Beethoven: Music from the Creatures of Prometheus
Berlin: White Christmas
Bernstein: Suite from the musical On the Town
Brahms: Symphony No. 2
Bruch: Scottish Fantasy
Copland: Quiet City
Gabrieli: Music for Brass choirs
Herbert: March from Babes in Toyland
Humperdinck: Prelude to the opera Hansel and Gretel
Ives: Symphony No. 2
Schuman: New England Tryptych
Strauss: Champagne Galop and Donner und Blitz
Tchaikovsky: Nutcracker Suite No. 1
Tschaikovsky: Coronation March
Tschaikovsky: Symphony No. 5
Wagner: Entrance of the Guests at the Wartburg
Although I was glad to see that there weren’t any duplicates between the four ensembles, they do have remarkably similar programming (but I give Alexandria a few extra points for programming more new works than their sister ensembles). If you’re familiar with that area, you’ll also know that all four ensembles perform within eight miles of each other and two of them even perform in the same venue.
Granted, Northern Virginia is a densely populated area but doesn’t it seem reasonable to think that four full orchestras performing similar works for essentially the same audience is simply too many notes? Then start consider the cost of this redundancy; the combined budget for these four orchestras would amount to an annual budget of $2,093,565, which is greater than the annual budget for more than half of the country’s ROPA ensembles.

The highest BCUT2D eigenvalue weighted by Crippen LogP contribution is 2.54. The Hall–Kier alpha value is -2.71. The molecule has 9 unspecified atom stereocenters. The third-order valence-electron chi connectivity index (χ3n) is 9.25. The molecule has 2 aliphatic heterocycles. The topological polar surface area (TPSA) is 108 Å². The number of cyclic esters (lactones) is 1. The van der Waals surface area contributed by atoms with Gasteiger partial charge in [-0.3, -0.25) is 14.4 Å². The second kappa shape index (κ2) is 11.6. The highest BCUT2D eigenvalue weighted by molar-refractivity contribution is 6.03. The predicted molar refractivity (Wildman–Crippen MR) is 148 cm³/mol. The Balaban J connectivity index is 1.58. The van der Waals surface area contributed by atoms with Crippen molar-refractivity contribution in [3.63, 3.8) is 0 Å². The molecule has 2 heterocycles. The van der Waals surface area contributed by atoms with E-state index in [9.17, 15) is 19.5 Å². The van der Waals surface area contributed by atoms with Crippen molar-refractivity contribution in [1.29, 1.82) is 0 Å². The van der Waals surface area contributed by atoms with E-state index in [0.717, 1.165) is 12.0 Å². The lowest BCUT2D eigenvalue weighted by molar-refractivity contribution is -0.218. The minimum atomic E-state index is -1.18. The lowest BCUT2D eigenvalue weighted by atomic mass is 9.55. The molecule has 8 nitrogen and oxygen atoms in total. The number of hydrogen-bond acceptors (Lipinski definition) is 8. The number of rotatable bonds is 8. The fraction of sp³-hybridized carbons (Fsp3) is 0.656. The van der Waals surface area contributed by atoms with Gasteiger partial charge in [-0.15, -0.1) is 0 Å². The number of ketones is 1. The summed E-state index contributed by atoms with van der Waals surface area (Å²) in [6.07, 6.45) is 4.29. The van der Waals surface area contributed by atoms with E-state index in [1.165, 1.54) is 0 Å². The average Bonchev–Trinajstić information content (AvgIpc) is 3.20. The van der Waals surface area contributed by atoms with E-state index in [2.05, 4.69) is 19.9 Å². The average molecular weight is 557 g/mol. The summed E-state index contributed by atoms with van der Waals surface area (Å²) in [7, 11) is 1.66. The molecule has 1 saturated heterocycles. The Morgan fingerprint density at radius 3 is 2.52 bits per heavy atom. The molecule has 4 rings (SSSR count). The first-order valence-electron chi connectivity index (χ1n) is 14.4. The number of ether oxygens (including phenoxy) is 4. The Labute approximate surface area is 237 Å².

Here’s a wacky idea. Why not unite all of these ensembles into one orchestra capable of serving the same communities with quality orchestral programming? The good side of the equation dictates that you can save a bundle on administrative expenses as well as only having to pay one music director instead of four. By streamlining fundraising, you could also enjoy significant gains by reducing what the combined organizations currently spend to raise money.
So why isn’t this the case already? Because it comes down to egos and control issues. Which three conductors are going to get the pink slip? Which musicians do you let go? Which board members retain executive seats? Which managers stay and which go? Out of all of those problems I would foresee the music director issue being the most difficult. In more than a few of these orchestras, the music director uses the ensemble primarily for the benefit of their own career in so much as the benefit of the community. And that individual also has complete access to the board members, therefore shaping their thinking and perceptions of the organization.
It’s too bad though, you could really put together a top notch ensemble capable of giving top notch artistic performances. And if you formed the group into a chamber orchestra as opposed to a full orchestra (which don’t forget there’s already a full orchestra right across the river in the Kennedy Center) you could have the beginnings of a “National Chamber Orchestra”. After all, America already has both a National Symphonic Orchestra and a National Opera Company.
So I can begin to see why Mr. Kaiser holds the view that there are too many performances. In his neck of the woods I would have to agree that there are too many orchestras all offering too similar of a product. This is one case where less could literally be more.